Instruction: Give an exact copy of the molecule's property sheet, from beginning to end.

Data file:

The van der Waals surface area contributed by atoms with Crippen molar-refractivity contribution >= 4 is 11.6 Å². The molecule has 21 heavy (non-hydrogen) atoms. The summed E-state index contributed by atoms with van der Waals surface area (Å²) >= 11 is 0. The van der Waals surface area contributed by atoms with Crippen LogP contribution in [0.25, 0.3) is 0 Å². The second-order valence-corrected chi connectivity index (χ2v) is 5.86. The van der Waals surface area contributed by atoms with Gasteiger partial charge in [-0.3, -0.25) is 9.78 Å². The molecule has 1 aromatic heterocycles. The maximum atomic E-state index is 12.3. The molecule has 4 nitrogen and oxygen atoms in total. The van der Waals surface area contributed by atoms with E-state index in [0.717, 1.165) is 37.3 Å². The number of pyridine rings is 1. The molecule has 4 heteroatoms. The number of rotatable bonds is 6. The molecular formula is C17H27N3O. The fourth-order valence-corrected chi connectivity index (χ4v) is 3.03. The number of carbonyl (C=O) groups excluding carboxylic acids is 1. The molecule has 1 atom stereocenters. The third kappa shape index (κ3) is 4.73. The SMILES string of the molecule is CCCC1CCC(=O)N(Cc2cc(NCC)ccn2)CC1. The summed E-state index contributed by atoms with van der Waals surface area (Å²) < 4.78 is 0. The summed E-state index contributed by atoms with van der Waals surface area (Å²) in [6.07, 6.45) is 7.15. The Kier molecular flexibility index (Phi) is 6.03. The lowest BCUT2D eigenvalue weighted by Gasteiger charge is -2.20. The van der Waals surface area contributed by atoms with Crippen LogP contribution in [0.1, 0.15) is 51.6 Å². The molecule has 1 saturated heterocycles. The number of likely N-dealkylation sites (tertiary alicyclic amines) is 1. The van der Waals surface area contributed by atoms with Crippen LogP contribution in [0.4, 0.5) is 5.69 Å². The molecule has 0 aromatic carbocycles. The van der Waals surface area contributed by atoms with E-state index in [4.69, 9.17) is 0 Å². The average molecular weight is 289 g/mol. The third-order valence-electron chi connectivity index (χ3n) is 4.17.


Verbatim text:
The van der Waals surface area contributed by atoms with Crippen molar-refractivity contribution >= 4 is 11.6 Å². The molecule has 21 heavy (non-hydrogen) atoms. The summed E-state index contributed by atoms with van der Waals surface area (Å²) >= 11 is 0. The van der Waals surface area contributed by atoms with Crippen LogP contribution in [0.25, 0.3) is 0 Å². The second-order valence-corrected chi connectivity index (χ2v) is 5.86. The van der Waals surface area contributed by atoms with Gasteiger partial charge in [-0.3, -0.25) is 9.78 Å². The molecule has 1 aromatic heterocycles. The maximum atomic E-state index is 12.3. The molecule has 4 nitrogen and oxygen atoms in total. The van der Waals surface area contributed by atoms with E-state index in [0.717, 1.165) is 37.3 Å². The number of pyridine rings is 1. The molecule has 4 heteroatoms. The number of rotatable bonds is 6. The molecular formula is C17H27N3O. The fourth-order valence-corrected chi connectivity index (χ4v) is 3.03. The number of carbonyl (C=O) groups excluding carboxylic acids is 1. The molecule has 1 atom stereocenters. The third kappa shape index (κ3) is 4.73. The SMILES string of the molecule is CCCC1CCC(=O)N(Cc2cc(NCC)ccn2)CC1. The summed E-state index contributed by atoms with van der Waals surface area (Å²) < 4.78 is 0. The summed E-state index contributed by atoms with van der Waals surface area (Å²) in [6.07, 6.45) is 7.15. The Kier molecular flexibility index (Phi) is 6.03. The lowest BCUT2D eigenvalue weighted by Gasteiger charge is -2.20. The van der Waals surface area contributed by atoms with Crippen LogP contribution in [0.1, 0.15) is 51.6 Å². The molecule has 1 saturated heterocycles. The number of likely N-dealkylation sites (tertiary alicyclic amines) is 1. The van der Waals surface area contributed by atoms with Crippen LogP contribution in [0.4, 0.5) is 5.69 Å². The molecule has 0 aromatic carbocycles. The van der Waals surface area contributed by atoms with E-state index in [4.69, 9.17) is 0 Å². The average molecular weight is 289 g/mol. The third-order valence-electron chi connectivity index (χ3n) is 4.17.